Tuesday, September 02, 2008

Finakpo' Denver - What I Learned from the DNC #2

What I Learned from the DNC #2
Ideology
(this is the first in a series of concluding thoughts on my time as the blogger from Guam at the 2008 DNC)

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The spirit of the two main American political parties right now are very distinct. Both claim to represent the future of the United States, be the proper, capable, just heirs to this august responsibility. You achieve this feat, this Master Signification by accomplishing the proto-ideological gesture, the naming of who is responsible for the problems of the world.

Life is inconsistent, unfair, violent, confusing and ideology is the glue that holds it together in a meaningful way by assigning the blame for its problems to certain figures, groups, events. People or groups attain power not by the solving of problems or the resolving of conflicts, but by being the ones who name those responsible.

For the Democrats their task is easy and obvious. Everything is Bush’s fault. It is the fault of those who have been in power for the past six to eight years.

For the Republicans, their blame has been less obvious, less focused and much more difficult to gain ideological traction. They have at different points blamed Barack Obama, the Democrats, “Washington as usual” and the media. Their tactics are often feeble and laughable, and have only gained some national consistency through their base and racism and ignorance amongst some independent voters. (Not the conflicting arguments about the lack of power, experience of Barack Obama, and therefore he cannot lead, but somehow we can also blame him for huge massive problems like the financial crisis, and energy crisis, which the McCain campaign has tried to do)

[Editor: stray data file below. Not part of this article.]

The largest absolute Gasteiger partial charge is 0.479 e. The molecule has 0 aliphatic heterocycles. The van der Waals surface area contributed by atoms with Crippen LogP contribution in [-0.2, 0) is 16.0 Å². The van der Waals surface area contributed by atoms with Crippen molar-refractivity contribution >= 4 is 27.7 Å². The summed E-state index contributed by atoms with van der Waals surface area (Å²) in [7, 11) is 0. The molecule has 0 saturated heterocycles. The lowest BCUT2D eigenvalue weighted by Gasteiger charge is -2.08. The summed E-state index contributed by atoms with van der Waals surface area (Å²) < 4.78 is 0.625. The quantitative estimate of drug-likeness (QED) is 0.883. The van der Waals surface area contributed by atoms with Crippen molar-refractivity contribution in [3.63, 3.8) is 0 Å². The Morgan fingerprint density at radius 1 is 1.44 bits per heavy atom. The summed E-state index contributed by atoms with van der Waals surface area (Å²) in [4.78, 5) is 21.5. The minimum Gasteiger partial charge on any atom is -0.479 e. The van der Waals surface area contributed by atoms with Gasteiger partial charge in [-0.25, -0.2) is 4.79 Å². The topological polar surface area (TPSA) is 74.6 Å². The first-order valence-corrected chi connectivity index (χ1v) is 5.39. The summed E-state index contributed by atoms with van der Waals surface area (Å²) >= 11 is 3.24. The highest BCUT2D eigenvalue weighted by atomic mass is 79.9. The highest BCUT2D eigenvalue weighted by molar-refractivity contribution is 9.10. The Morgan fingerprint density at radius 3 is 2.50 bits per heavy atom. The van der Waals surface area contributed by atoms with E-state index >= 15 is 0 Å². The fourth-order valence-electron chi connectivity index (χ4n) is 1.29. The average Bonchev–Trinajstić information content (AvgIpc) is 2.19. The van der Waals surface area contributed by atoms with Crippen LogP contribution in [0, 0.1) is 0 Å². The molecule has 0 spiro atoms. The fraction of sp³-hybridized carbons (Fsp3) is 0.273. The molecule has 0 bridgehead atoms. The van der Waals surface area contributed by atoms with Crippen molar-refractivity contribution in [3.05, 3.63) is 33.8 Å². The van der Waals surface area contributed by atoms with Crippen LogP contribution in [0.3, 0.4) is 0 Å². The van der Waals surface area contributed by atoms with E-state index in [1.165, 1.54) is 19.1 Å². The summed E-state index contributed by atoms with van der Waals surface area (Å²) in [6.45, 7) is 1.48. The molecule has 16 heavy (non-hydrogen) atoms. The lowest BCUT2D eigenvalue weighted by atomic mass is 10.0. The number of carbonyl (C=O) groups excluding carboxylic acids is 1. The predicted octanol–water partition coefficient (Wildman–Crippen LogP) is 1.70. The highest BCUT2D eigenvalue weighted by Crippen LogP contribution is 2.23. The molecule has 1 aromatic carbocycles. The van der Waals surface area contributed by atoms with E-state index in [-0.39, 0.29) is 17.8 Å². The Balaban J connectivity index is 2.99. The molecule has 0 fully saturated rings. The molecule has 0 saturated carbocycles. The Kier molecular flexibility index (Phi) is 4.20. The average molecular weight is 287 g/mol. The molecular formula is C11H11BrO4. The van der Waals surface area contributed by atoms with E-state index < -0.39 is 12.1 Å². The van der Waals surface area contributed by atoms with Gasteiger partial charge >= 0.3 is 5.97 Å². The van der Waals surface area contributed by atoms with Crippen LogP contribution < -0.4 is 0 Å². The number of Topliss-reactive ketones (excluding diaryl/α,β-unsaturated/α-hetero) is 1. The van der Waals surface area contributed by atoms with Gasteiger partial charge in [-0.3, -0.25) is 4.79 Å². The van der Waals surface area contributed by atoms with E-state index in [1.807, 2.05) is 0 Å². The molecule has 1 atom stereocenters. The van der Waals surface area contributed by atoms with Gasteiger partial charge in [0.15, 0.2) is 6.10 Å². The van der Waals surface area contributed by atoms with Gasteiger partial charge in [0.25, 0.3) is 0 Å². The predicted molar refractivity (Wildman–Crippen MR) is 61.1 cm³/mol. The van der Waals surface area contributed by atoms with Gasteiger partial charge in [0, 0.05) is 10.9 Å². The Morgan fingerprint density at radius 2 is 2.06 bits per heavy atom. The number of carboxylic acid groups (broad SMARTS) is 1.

So in this way, both are the same, but past this point is where they are different. First, the big tent, grassroots, social welfare platforms or ideology of the Democrats actually do attempt to provide relief to the many ills that Americans feel. The blaming of the Republicans for all of America’s problems is thus followed up with, yes often generic plans and appeals, to elevate the majority of Americans.

Republicans, at least not at this point seem to move much beyond the blame. In recent weeks it has become increasingly clear that they don’t have anything to offer the American people, save for attacks on Barack Obama and more empty accusations towards “Washington.”

And the problem is that this sort of strategy can work. Obama and Democrats regularly appeal to the “better angels of human/American nature.” It is a collective call, that the little we all give can potentially mean everything to someone less fortunate. And those who believe this may gain some individual pride or personal gratification, but the impact stretches far beyond the “altruistic” ego boost.

For Republicans, they are aimed sharply at individuals through their policy, but while rhetorically alone invoking collective identities. As such they feed into the most basic desires for self-protection and selfishness. They appeal not to a collective American, but simply a collection of individuals.

For those obsessed with themselves, plans to fix their problems are secondary, what is craved is that tiny piece which will complete their identities, will provide them security in their world view, and that is who is to blame for their problems. The knowledge of knowing who is wrong and who is bad, who they must hate and be against is more than enough.

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